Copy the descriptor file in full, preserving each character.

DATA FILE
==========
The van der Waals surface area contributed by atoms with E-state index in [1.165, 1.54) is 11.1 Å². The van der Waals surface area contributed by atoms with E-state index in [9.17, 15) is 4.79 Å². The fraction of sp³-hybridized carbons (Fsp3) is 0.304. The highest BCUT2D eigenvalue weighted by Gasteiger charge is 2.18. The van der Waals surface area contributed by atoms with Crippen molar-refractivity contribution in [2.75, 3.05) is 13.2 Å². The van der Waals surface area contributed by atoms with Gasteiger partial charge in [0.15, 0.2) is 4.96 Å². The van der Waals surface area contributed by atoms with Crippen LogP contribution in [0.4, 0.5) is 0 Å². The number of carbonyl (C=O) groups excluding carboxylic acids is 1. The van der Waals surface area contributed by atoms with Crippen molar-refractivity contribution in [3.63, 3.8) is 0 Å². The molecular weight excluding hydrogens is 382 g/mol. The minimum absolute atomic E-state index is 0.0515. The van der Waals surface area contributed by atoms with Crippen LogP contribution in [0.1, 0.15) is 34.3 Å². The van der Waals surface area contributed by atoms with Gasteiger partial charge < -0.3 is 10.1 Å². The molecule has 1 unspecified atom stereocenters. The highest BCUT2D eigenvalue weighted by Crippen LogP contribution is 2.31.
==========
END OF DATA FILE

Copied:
The van der Waals surface area contributed by atoms with E-state index in [1.165, 1.54) is 11.1 Å². The van der Waals surface area contributed by atoms with E-state index in [9.17, 15) is 4.79 Å². The fraction of sp³-hybridized carbons (Fsp3) is 0.304. The highest BCUT2D eigenvalue weighted by Gasteiger charge is 2.18. The van der Waals surface area contributed by atoms with Crippen molar-refractivity contribution in [2.75, 3.05) is 13.2 Å². The van der Waals surface area contributed by atoms with Gasteiger partial charge in [0.15, 0.2) is 4.96 Å². The van der Waals surface area contributed by atoms with Crippen LogP contribution in [0.4, 0.5) is 0 Å². The number of carbonyl (C=O) groups excluding carboxylic acids is 1. The van der Waals surface area contributed by atoms with Crippen molar-refractivity contribution in [3.63, 3.8) is 0 Å². The molecular weight excluding hydrogens is 382 g/mol. The minimum absolute atomic E-state index is 0.0515. The van der Waals surface area contributed by atoms with Crippen LogP contribution in [0.1, 0.15) is 34.3 Å². The van der Waals surface area contributed by atoms with Gasteiger partial charge < -0.3 is 10.1 Å². The molecule has 1 unspecified atom stereocenters. The highest BCUT2D eigenvalue weighted by Crippen LogP contribution is 2.31.